Spacious & peaceful holiday home with a large landscaped garden and private pool

  • 5 bedrooms
  • 3 bathrooms


Villa Vittorina is located in Krnica, a small village in South East Istria, 24km from Ancient City of Pula. This airy and peaceful 5 bedroom villa offers spacious accommodation arranged over 2 flothe ors and set within a large private hedge-lined landscaped garden (1270m2 / 13670 sq ft). The villa also features a beautiful eight meter sunken pool (32m2 / 345 sq ft ranging in depth from 1. 15m (45 inches) to 1. 5m (59 inches), making it perfect for children and adults alike. The garden offers a tranquil oasis, with its aromatic Mediterranean plants, grapevines and 100-year old mulberry tree and with a BBQ pit and large outdoor dining table makes it ideal for alfresco dining and relaxing with family and friends. The ground floor (107m2/ 1152 sq ft) features a kitchen, a living/dining room with direct access to the front and back verandas and the garden, a bathroom, separate toilet, two double bedrooms and one twin room. On the second floor (123m2/ 1324 sq ft) there are two further double rooms, a spacious living room, a second kitchen and bathroom, two balconies and a large terrace. Guests have full use of both kitchens, well-equipped with a dishwasher, stove, microwave and oven. A washing machine and iron are also provided. Free Wi-Fi is available throughout the property, including the garden and swimming pool. Entertainment facilities include a satellite TV, stereo with a CD player and USB port as well as family favourite board games. Just a few minutes from Villa Vittorina is a charming village square with two cafes/restaurants, a bakery, grocery shop and post office. A picturesque fishing port (Krnicki Porat) with a superb local restaurant and beaches is a short 5 minute drive away. The house has a lot of character and is a perfect place to create some wonderful holiday memories. Istria Istria (in Croatian, “Istra”) is the biggest Croatian peninsula located in the northern Adriatic. Istria gets its name from the Histri, an Illyrian tribe conquered by the Roman legions in 177 BC. It is an area of rare natural beauty, characterised by its mountains, hills and meadows, rolling vineyards and olive groves, which border the perfectly blue sea. Istria has an indented coastline with beautiful bays, pebbled beaches, islands and clear waters with sea temperatures averaging between 23 and 24 C (73 and 75 F) in July and August. The Istrian coast offers Mediterranean charm, with its pretty towns beautiful beaches and abundant Mediterranean vegetation. On the western coast you will find resort towns such as Rovinj, Porec, Novigrad, the Lim Fjord – an estuary valley with a canyon-like appearance as well as the Brijuni National Park; a group of fourteen islands famous for their scenic beauty. As you travel inland, the scrubby vegetation and olive groves gradually give way to wooded hills and fertile valleys with stone-built medieval hilltop villages to explore, one of the most attractive being Motovun, located in the middle of truffle territory. Make sure not to miss the art-filled town of Groznjan and Visnjan, a town known for its wine. Other historic towns like Oprtalj and Hum look like leftovers from another century, made of ancient stone poised high above rich green pastures and forests. For more information on Istria visit www. Istra. Hr/en Pula Pula is a three thousand-year-old city in the southern tip of the Istrian peninsula. Its origin is linked to the Argonauts, ancient Greek mythological heroes. Pula evolved along a ramified sea bay, and rests on seven hills whose peaks are crowned with old forts. It is steeped in history with a tradition of hospitality and is a rewarding place to visit. Italian poet and writer Dante Alighieri visited Pula at the beginning of 14th century, while Michelangelo made a drawing of the Sergii Arc during his visit in the 16th century. Irish author James Joyce lived in Pula for a short time teaching English, back in 1904. The city has some of the finest ancient Roman cultural monuments, which have made it a candidate for the UNESCO list of the world's natural and cultural heritage. The most popular Roman site in Pula is the amphitheatre, known as 'Arena' to the locals. Built in 1st century AD it is the 6th biggest in the world. The home of gladiator fights in the past, today it is primarily a setting for various cultural events whilst the museum in its basement holds many exhibits from the Roman period. Other noteworthy Roman sites include the Arch of the Sergii (1st century BC) and the ancient temple dedicated to the first Roman Emperor, Augustus (1st century AD). You can enjoy a wonderful view of the city from the old fortress 'Kastel', which features an amphitheatre used for cultural events and open-air film screenings. Pula also has many galleries, family-friendly restaurants and an eclectic range of shops as well as a rocky coast indented with numerous turquois bays with pebbled beaches close to the city. For more information on Pula visit www. Pulainfo. Hr/en/ Wining and Dining Istrian cuisine is varied and rich due to its many influences and Istria has a reputation of being a great culinary destination. An excellent standard of food is served in most modest konobas (taverns) and haute-cuisine restaurants alike. Ingredients are usually first class, locally sourced and organic. Regional delicacies include appetizers such as Istrian prosciutto (pršut), wild asparagus (šparoga), black truffles (tartufi) and local goat and sheep cheeses. On the coast, you will find premium quality fish and seafood, while inland the focus tends to be more on meat. Popular Istrian meats include kobasice (sausages), ombolo (smoked pork loin) and lamb. These delicious meats are often combined with cabbage or freshly made fuži (pasta twists) and njoki (gnocchi). Istrian olive oil is produced by regional producers, with a high degree of quality and has a very distinct flavour. Istria also offers quality wines produced all over the peninsula from a variety of grapes including the famous white malvasia, pinot and muscat, the red borgonja, merlot and a characterful indigenous teran. A typical Istrian spirit is biska, an aphrodisiac mistletoe brandy associated with the region around Buzet and Hum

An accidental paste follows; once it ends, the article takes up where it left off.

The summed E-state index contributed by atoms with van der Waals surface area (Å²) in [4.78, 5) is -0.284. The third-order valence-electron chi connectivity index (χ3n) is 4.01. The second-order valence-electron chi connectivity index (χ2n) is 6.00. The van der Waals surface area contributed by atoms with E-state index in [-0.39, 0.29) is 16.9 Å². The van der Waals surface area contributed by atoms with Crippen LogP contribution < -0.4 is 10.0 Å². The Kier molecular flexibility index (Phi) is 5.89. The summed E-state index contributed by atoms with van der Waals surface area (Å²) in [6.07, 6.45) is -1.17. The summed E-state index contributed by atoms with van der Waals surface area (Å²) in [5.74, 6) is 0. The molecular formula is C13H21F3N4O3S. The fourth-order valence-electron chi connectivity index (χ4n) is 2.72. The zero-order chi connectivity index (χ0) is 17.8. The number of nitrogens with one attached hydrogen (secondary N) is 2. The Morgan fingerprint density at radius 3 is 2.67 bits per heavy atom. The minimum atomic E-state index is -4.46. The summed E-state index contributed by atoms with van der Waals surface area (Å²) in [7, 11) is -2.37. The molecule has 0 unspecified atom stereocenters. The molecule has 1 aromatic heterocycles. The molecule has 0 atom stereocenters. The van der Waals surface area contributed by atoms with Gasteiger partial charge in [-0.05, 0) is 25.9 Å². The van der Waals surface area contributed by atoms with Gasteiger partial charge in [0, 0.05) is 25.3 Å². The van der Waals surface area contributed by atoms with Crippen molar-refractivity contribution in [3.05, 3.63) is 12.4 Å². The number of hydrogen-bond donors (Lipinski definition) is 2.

• Pets
  • Internet
  • Pool
  • Parking
  • A/C
  • Heating
  • TV
  • Laundry
  • Dishwasher


Out of concern for privacy, this map displays an approximate location.